﻿ Visualization – Algosim documentation
Algosim documentation: Visualization

# Visualization

Algosim contains quite a few visualization functions that are used to draw plots and diagrams, such as

• scatter plots (points, lines, regions),

• curves and surfaces,

• bar charts,

• histograms,

• pie charts,

• vector fields,

• heatmaps, and

• geometric objects.

Please see Visualization functions for detailed descriptions of all these functions.

This article, however, tries to give a conceptual overview of the facilities used to plot mathematical curves and surfaces of various kinds from a mathematical point of view, not a technical point of view.

## Drawing a plane curve expressed as an equation in Cartesian coordinates

Given an equation `f(x, y) = 0` in the Cartesian coordinates `x` and `y`, the set `{ (x, y) ∈ ℝ² : f(x, y) = 0 }` can be drawn directly assuming the equation can be rewritten so that one of the variables is isolated on one side of the equation.

`plot(y = sin(x))`

`plot(x = y^2 + 10⋅sin(y))`

It’s also possible to plot regions defined similarly:

`plot(cos(x) <  y < 2⋅cos(x), −π, π)`

## Drawing a graph of a function of a single real variable

Given a function f: D_f → ℝ, its graph is the set { (x, y) ∈ ℝ² : x ∈ D_f ∧ y = f(x) }.

Although the above method clearly can be used to draw graphs, it is also possible to use the `graph` function:

`curve(graph(arctan, −10, 10))`

## Drawing a parameterised plane curve

Given a function F: D_F → ℝ² where D_F ⊂ ℝ, the image of an interval [a, b] ⊂ D_F under F is a curve and can be plotted directly:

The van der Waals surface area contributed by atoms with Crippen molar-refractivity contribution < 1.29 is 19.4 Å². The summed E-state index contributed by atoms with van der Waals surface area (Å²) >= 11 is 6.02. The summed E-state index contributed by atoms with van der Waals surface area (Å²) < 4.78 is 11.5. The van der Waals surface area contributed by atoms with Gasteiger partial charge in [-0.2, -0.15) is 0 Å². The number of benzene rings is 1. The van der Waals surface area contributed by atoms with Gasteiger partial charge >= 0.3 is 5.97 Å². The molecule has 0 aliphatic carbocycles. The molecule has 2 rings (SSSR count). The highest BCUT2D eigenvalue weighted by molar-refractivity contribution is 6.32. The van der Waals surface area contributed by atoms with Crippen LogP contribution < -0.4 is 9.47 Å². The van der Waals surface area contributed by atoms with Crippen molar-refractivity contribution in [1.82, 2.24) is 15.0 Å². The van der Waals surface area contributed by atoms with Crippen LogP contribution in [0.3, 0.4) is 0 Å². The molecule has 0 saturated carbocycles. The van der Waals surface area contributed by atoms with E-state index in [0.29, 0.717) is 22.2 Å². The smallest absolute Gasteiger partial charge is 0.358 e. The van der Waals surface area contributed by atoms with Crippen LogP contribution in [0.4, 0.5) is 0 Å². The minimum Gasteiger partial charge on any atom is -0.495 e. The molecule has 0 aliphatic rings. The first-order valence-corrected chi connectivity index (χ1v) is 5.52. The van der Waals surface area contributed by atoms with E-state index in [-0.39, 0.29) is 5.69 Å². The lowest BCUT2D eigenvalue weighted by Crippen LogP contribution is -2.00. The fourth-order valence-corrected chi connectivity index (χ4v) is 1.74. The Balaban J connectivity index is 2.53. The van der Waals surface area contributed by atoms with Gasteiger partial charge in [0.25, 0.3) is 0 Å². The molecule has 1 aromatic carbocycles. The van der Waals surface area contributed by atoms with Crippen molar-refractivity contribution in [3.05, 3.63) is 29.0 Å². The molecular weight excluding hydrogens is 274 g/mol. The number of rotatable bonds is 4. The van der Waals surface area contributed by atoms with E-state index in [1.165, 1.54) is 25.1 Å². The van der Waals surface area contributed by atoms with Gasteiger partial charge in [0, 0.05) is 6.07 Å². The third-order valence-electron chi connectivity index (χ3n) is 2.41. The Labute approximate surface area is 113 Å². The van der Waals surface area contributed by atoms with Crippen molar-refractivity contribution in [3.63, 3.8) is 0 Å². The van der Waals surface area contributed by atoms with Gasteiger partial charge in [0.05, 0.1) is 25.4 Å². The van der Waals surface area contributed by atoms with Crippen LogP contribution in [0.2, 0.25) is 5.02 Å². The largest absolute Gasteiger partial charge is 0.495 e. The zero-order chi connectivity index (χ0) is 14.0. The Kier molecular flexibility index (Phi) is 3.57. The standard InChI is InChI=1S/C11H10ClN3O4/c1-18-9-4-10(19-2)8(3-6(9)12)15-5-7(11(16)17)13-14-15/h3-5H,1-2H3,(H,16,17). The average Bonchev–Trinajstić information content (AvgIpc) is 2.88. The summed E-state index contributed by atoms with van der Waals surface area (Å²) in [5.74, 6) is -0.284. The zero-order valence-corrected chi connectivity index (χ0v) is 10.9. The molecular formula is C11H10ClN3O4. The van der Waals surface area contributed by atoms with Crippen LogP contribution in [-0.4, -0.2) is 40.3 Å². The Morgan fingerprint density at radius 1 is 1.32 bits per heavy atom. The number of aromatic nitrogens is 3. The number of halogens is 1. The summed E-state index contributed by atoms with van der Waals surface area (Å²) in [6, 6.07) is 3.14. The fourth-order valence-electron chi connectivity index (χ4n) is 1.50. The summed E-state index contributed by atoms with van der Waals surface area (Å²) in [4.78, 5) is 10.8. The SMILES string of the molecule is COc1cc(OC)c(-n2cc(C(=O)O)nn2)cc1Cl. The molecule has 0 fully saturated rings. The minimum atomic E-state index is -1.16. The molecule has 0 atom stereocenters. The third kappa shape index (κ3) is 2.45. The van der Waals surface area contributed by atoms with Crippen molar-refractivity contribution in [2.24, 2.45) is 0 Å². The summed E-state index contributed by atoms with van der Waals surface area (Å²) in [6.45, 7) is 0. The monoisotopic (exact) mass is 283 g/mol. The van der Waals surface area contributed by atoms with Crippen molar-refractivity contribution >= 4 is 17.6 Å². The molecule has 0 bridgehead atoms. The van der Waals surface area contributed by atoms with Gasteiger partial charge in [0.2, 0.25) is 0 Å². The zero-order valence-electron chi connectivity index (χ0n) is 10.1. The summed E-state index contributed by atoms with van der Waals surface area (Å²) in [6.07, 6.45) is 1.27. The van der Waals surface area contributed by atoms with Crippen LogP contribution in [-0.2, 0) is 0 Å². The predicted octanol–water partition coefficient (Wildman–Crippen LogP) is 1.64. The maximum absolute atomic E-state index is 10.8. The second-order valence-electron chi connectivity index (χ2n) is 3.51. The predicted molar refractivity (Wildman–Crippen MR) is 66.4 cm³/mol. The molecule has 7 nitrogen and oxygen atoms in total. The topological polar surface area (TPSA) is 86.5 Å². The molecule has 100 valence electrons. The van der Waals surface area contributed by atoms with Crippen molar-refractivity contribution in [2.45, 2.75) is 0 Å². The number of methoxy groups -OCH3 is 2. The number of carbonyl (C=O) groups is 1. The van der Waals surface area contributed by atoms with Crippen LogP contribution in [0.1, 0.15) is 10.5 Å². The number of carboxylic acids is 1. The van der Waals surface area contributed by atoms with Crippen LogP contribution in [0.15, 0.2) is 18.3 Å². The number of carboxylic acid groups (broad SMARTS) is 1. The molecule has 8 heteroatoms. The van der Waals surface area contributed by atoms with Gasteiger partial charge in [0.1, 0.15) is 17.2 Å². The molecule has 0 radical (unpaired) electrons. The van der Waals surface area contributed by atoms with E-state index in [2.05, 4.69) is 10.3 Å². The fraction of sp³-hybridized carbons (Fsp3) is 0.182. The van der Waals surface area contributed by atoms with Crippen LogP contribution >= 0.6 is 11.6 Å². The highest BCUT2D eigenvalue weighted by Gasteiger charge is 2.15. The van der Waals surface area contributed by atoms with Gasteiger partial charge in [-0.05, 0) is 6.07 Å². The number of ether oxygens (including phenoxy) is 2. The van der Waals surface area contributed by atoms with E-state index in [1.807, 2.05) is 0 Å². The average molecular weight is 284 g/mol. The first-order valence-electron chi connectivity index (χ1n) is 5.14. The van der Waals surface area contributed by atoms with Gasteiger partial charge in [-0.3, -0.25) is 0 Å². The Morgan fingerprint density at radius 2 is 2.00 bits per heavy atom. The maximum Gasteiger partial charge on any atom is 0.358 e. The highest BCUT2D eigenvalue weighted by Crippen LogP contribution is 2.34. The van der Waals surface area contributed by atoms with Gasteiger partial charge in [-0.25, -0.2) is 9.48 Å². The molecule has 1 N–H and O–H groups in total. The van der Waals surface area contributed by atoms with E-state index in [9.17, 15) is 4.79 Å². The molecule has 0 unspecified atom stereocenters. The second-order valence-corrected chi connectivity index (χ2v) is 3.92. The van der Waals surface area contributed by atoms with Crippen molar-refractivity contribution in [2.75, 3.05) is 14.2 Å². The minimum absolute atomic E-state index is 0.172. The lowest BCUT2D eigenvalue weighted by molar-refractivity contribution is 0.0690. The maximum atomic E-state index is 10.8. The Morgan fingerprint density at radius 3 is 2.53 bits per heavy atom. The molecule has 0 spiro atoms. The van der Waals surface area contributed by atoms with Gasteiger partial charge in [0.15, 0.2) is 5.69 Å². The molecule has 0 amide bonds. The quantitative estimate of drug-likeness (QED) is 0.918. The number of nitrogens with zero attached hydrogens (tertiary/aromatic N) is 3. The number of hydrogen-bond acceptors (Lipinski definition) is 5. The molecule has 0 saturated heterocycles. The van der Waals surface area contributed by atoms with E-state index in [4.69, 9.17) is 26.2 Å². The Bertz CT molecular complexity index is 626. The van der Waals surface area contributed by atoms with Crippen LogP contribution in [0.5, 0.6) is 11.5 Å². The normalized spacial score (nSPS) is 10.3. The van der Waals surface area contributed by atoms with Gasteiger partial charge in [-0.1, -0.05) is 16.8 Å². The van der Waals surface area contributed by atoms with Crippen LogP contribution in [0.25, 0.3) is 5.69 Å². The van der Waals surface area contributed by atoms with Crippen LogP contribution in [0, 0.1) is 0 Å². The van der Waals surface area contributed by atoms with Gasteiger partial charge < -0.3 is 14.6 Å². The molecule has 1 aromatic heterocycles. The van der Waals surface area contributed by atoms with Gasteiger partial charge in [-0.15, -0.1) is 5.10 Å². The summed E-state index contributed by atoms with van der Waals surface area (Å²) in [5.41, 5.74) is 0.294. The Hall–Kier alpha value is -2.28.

```F ≔ t ↦ t⋅❨cos(t), sin(t)❩;
curve([0, 6⋅π] @ F)
```

```f ≔ t ↦ (e^sin(t) − 2⋅cos(4⋅t) + sin((2⋅t − π)/24)^5) ⋅ ❨cos(t), sin(t)❩;
curve([0, 100, 0.01] @ f)
```

## Drawing a surface expressed as an equation in Cartesian coordinates

Given an equation `f(x, y, z) = 0` in the Cartesian coordinates `x`, `y`, and `z`, the set `{ (x, y, z) ∈ ℝ³ : f(x, y, z) = 0 }` can be drawn directly assuming the equation can be rewritten so that one of the variables is isolated on one side of the equation.

`surf(z = 6⋅sin(x⋅y/4)⋅arctan(2⋅√(x^2+y^2))⋅exp(−(x^2+y^2)/32))`

Or,

`AdjustVisual(ans, "show surface": false, "show parameter curves": true)`

## Drawing a parameterised surface

Given a function F: D_F → ℝ³ where D_F ⊂ ℝ², the image of a rectangle [a, b]×[c, d] ⊂ D_F under F is a surface and can be plotted directly:

`F ≔ (θ, φ) ↦ θ⋅❨sin(θ)⋅cos(φ), sin(θ)⋅sin(φ), cos(θ)❩;`
`surf([0, π] × [0, 2⋅π] @ F)`

## Drawing a parameterised space curve

```f ≔ t ↦ (e^sin(t) − 2⋅cos(4⋅t) + sin((2⋅t − π)/24)^5) ⋅ ❨cos(t), sin(t)❩;
g ≔ (u, v) ↦ ❨u, v, u^2 / 10❩;
curve([0, 100, 0.01] @ (t ↦ g(f(t))))
```